A true poleaxe is a devastating weapon. It can hook, trip, and grapple just like other similar weapons. It can pierce with its spear head just like the others (see the Lucerne hammer for the more extreme form). It can batter and concuss just like a "polehammer" if backed with a hammer, or hook and tear mail when backed by a spike. But the axe head gives vicious cutting power that (at the end of a 6' staff) may be unmatched by any other weapon.
"The War-hammer and Battle-axe need but little description. They were generally used by horsemen, and their general form only varies in detail from implements in use at the present day. The Pole-axe was a weapon in great request for jousting on foot, in the 'champ clos'. The blade is much like the halbard, but at the back is a hammer-shaped projection with a roughened surface."
(from Armour & Weapons by Charles Ffoulkes, 1909)

This is the weapon that knights wanted to use when they were in champ clos (combat on foot). Not sword and board. Give me the longest axe you can find; back it with a hammer, top it with a hard spike. Now that's knightly combat, folks. Dig it.

Who says cavaliers won't use pole arms? Crap on that!


  1. Interestingly the Pole-Axe mad it into 3.0 and 3.5 D&D and later Pathfinder though they call it a halberd. It works pretty much as historical and as a trip weapon which is as close to the hook as D&D offers

    Its also got its own weapon style feat which works a bit like Half Sword granting an AC bonus and an extra (at -5) bashing attack

    I do suspect Daffy Duck came up with the name though, , spin parry bash ah-ha that s not a surprise, those editions are fully of daffy stuff and half sword technique is pretty boring as a name.

  2. I would also recommend checking out the YouTube channel of a gent named Matt Easton ( He both studies the original texts and is an instructor in Historical European Martial Arts. His stuff is fantastic and he has a wealth of information.

    Historically speaking, by the middle of the Medieval Age, swords were largely a civilian self-defense weapon or your last ditch weapon in war. Poleaxes, warhammers, battleaxes, spears, bows and maces were the primary weapons of war. Similar to modern armies where soldiers go into battle with an assault rifle and might carry a pistol as a sidearm, medieval soldiers went into battle with a weapon like a poleaxe or spear and might carry a sword for backup.

    1. @ Monk:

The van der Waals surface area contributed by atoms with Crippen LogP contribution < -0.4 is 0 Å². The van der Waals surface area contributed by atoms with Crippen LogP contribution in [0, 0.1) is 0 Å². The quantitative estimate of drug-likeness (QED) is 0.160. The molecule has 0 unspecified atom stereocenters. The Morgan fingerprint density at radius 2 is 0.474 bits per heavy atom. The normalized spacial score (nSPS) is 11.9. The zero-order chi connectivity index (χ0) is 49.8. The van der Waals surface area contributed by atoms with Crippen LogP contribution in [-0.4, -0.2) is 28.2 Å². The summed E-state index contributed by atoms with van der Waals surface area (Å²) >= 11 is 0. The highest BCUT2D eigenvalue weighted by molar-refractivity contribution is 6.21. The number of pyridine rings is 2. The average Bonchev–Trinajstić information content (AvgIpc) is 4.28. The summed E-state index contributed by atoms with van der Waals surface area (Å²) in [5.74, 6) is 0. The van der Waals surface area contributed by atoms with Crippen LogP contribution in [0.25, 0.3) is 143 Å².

Some swords were still useful (and used) on the battlefield. But even after they became secondary considerations, the sword was still considered a "knight's weapon" and the one associated with the other.

  3. one thing keeping me oldschool is polearm damage - RQ post 3rd ed as well as late DnD weakened them to simular to swords which is BS - one thing has made me not change editions since which is a bit touchy of me - in BX has been nice to have generic polearm which could include a nagimaki, a poleaxe, a halberd, maul, huge spear blade, etc

    1. @ Konsumt:

      Yes, especially if you like the variable weapon damage rule. Interestingly, the zwiehander (six foot two-handed sword) was used much the same as the many pole-arms and giving them both D10 damage...while not a great model (without damage reduction) nice in that it puts them in the same category.

      More on this point later.
      ; )

  4. Hey there! Glad to see poleaxes finally getting their due.

    I was writing a response in this tiny box, but it got rather long, so it is on my blog here:


    1. As an example of the weirdness and poor scholarship in those older books, from the 1909 Ffoulks quote - "and their general form only varies in detail from implements in use at the present day".

      That's simply incorrect. The only thing I've ever seen these days that's anything close to a medieval one-handed battleaxe is a shingle hatchet - hardly an everyday implement. The typical axe or hatchet is totally different from the weapon of war in weight, balance, blade shape...

      Similarly with a warhammer. It may be a little more similar to a framing clawhammer than a battleaxe is to an axe, but it's still a specialized weapon with thought put into its design that deserves more description than "it's a hammer".

      I'd call that a perfect example of poor scholarship on Ffoulks' part, and typical of the level of scholarship of his era and earlier.

    2. @ Charles:

      I *think* what Ffoulkes is saying is that a person looking at a war hammer or battle axe will have no trouble distinguishing it as a "hammer" or "axe" based on its appearance and similarity to modern day tools. He's talking about form, not function, in describing these's not a treatise on combat.

      However, I definitely see how using a descriptive text as a basis for modeling combat mechanics in a game is pretty shaky ground. And I think that's part of the reason so many other designers that came after Gygax (C&S, RQ, DQ, etc.) made it such a point of emphasis.